Head Lice and Ivermectin Lotion

I first heard about the drug, ivermectin, as a paste wormer for horses. It kills parasites. I then discovered that oral ivermectin has been used for some time, as a last resort when over the counter and prescription head lice shampoos have not been effective. A new study suggests that ivermectin lotion may be the answer parents have been searching for when it comes to controlling head lice.

Researchers said that a single 10-minute hair application eliminated head lice in nearly 3 out of 4 children. The lotion is sold under the brand name Sklice by Sanofi Pasteur, which paid for the study.

Using a lotion with 0.5 percent ivermectin, the researchers found that after 14 days it had worked in 73.8 percent of 141 volunteers - most of whom were children younger than 12. In comparison, 17.6 percent of the 148 kids (and a handful of adults) whose hair was treated with a drug-free form of the lotion were louse-free after two weeks.

Lotions were applied to dry hair and then rinsed out after 10 minutes. The immediate success rate, judged the day after the lotion application, was 94.9 percent in the test group and 31.5 percent in the control group.

"The advantage of it is, it's a one-application, one-shot treatment," lead author Dr. David Pariser of Eastern Virginia Medical School, in Norfolk, told Reuters Health.

The study involved children from 11 states and did not compare the ivermectin to any other treatment. But in a previous study where ivermectin was tested against other drugs, Pariser and his colleagues note that ivermectin showed a similar one-day success rate of 92.4 percent while malathion, an insecticide sometimes used to treat lice, cleared 82.4 percent of patients after one day.

The FDA approved Sklice, in February 2012, for topical treatment of head lice in patients 6 months or older.  The lotion is only available by prescription. On the website, sklice.com, common side effects are listed as eye redness or soreness, eye irritation, dandruff, dry skin and a burning sensation of the skin.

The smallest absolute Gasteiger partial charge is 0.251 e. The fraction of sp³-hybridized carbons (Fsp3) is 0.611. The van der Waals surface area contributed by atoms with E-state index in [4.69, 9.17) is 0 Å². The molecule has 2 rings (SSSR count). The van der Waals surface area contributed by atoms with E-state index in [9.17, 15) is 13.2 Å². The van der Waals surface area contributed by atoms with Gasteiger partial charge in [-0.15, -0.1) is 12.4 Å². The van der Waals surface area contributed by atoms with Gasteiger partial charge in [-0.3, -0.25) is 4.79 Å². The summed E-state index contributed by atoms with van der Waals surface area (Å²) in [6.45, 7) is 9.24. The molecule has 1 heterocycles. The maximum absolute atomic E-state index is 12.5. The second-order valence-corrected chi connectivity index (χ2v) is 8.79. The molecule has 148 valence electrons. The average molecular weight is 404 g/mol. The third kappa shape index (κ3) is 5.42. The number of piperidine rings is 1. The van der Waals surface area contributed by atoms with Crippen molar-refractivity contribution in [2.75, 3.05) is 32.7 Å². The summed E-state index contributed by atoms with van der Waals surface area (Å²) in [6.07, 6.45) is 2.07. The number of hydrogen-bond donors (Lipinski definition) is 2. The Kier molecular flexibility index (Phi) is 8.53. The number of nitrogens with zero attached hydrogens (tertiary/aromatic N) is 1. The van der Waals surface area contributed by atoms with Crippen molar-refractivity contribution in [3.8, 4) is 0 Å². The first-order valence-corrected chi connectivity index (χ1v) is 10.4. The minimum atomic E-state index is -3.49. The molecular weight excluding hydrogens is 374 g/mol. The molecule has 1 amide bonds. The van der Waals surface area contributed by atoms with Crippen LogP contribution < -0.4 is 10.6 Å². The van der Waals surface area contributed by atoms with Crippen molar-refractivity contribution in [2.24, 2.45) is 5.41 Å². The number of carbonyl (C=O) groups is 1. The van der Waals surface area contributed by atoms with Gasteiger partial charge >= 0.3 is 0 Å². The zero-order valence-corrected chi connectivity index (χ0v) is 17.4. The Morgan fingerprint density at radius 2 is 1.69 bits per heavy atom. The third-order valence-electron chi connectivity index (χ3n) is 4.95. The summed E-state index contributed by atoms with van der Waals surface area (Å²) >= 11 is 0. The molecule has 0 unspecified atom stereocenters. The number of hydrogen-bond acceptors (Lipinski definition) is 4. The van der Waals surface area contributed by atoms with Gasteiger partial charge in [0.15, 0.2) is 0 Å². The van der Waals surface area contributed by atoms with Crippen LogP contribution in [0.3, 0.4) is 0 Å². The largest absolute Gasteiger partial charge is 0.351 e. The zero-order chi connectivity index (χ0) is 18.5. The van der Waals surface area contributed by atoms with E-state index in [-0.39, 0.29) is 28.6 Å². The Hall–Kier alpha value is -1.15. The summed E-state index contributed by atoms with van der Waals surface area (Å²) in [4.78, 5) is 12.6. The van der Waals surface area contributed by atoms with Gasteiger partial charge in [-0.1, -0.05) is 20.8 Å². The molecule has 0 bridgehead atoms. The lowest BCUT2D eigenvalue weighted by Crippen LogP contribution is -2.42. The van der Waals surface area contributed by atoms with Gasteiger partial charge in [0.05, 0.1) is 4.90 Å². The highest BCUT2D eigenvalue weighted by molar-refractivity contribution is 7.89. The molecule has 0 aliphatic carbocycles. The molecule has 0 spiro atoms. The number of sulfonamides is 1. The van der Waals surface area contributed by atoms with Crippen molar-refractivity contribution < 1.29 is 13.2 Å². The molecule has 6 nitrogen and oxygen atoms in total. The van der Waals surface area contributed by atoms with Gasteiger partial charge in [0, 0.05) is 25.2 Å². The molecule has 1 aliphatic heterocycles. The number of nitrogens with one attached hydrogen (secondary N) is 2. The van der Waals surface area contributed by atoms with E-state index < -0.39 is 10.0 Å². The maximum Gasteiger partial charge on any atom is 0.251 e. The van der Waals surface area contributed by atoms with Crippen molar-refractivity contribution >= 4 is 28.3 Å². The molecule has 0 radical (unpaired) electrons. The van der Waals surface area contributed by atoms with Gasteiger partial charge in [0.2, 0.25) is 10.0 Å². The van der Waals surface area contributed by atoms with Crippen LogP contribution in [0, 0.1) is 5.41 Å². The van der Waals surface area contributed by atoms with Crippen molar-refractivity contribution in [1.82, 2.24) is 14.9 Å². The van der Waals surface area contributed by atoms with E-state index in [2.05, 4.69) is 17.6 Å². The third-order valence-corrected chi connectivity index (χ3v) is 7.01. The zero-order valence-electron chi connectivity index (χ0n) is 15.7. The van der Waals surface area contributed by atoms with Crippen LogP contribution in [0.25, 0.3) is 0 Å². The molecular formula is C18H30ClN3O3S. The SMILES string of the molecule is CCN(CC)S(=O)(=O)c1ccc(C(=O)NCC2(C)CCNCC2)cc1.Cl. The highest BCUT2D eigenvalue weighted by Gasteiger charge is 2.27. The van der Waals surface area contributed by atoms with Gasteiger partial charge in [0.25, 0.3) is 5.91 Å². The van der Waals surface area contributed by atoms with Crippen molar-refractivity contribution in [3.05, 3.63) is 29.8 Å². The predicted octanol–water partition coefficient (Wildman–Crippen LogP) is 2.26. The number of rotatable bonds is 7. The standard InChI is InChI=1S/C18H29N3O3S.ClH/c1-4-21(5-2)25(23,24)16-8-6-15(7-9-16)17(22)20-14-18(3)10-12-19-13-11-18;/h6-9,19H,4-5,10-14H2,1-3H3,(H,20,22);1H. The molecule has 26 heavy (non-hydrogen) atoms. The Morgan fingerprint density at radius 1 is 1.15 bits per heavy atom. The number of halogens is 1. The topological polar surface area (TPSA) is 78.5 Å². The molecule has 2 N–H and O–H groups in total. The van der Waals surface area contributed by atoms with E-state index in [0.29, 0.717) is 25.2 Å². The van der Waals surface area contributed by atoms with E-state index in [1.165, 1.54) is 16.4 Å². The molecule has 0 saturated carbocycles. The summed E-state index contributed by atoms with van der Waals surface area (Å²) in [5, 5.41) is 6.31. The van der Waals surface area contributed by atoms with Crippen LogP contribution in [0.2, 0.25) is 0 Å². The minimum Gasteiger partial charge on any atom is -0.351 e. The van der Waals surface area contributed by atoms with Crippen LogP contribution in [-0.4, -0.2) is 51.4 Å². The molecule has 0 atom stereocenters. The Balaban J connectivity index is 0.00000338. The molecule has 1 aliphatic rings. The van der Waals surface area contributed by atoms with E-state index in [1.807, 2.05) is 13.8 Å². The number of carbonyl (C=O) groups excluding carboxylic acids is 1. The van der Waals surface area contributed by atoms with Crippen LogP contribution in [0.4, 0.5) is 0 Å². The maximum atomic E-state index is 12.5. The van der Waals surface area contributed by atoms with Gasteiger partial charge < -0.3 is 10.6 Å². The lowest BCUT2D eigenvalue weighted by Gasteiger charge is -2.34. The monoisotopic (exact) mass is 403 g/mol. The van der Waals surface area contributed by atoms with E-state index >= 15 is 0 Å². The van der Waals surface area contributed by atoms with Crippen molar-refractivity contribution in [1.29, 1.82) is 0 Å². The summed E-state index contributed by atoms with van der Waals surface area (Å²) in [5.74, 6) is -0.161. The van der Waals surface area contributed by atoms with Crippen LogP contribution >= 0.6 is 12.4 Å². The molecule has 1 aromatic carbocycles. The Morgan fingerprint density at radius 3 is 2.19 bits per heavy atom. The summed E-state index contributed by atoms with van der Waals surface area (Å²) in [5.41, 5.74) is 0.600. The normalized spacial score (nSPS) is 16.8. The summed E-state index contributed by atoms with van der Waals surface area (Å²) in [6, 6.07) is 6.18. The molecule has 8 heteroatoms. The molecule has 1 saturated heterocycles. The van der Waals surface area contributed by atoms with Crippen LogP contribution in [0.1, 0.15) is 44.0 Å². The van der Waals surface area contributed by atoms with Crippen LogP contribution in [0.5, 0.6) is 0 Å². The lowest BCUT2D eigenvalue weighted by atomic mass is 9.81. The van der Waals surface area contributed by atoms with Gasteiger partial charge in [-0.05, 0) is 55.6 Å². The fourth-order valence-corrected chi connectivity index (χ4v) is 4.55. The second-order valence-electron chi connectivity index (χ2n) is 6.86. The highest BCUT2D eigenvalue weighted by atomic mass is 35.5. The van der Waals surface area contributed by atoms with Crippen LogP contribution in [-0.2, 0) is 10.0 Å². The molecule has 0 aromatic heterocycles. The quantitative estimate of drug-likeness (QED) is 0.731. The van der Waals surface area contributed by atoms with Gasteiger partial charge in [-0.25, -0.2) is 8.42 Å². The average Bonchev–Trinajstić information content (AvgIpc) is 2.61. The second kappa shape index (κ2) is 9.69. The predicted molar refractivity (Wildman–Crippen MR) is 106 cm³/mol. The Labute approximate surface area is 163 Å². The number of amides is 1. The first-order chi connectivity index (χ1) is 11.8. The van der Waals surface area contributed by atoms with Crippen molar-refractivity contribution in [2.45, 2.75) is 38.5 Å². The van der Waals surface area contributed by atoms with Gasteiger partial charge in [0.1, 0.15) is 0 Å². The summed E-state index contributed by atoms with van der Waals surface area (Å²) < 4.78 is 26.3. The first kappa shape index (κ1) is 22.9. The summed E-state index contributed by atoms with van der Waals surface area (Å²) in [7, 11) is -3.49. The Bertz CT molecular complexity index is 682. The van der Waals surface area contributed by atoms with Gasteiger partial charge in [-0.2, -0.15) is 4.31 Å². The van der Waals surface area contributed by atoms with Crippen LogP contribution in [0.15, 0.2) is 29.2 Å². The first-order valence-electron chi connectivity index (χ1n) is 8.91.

Some physicians have said they expect the ivermectin lotion to have less systemic adverse effects than the oral medication. However, they believe that it should be used as a last resort when more established treatments fail.

Head lice have 3 stages of life:  the egg (also called the nit), the nymph and the adult. Any treatment will need to be able to eradicate all three stages.

Some physicians have also stated they believe that more than one application of the ivermectin lotion may be necessary if the first application doesnt completely kill all the live lice, newly laid nits and the nymphs.

Dr. Sue Hubbard, pediatrician and co-founder of The Kid's Doctor, says she understands how frustrating head lice can be for parents as well as children.

In a recent article on the subject she notes: The first line treatment for lice is NOT to shave your child's head (as one mother threatened), but to buy one of the over-the-counter products for the treatment of head lice. These products contain either permethrin or pyrethrin.

She also writes that it is important that a parent follow the directions: using a hair conditioner before the use of the OTC product can diminish the effectiveness, and many products recommend not washing the hair for several days after finishing the application. It is also important to follow the directions for re-applying the product in order to treat hatching lice and lice not killed by the first application. In other words, you must read the package insert!

If you have tried over-the-counter head lice remedies and still have not been able to get rid of the little buggers, talk to your pediatrician or family doctor about a prescription treatment plan.

Besides Sklice, other medications that require a prescription to treat head lice are Natroba, Ovide and Ulesfia.

Sources: http://www.kidsdr.com/daily-dose/lice-going-around


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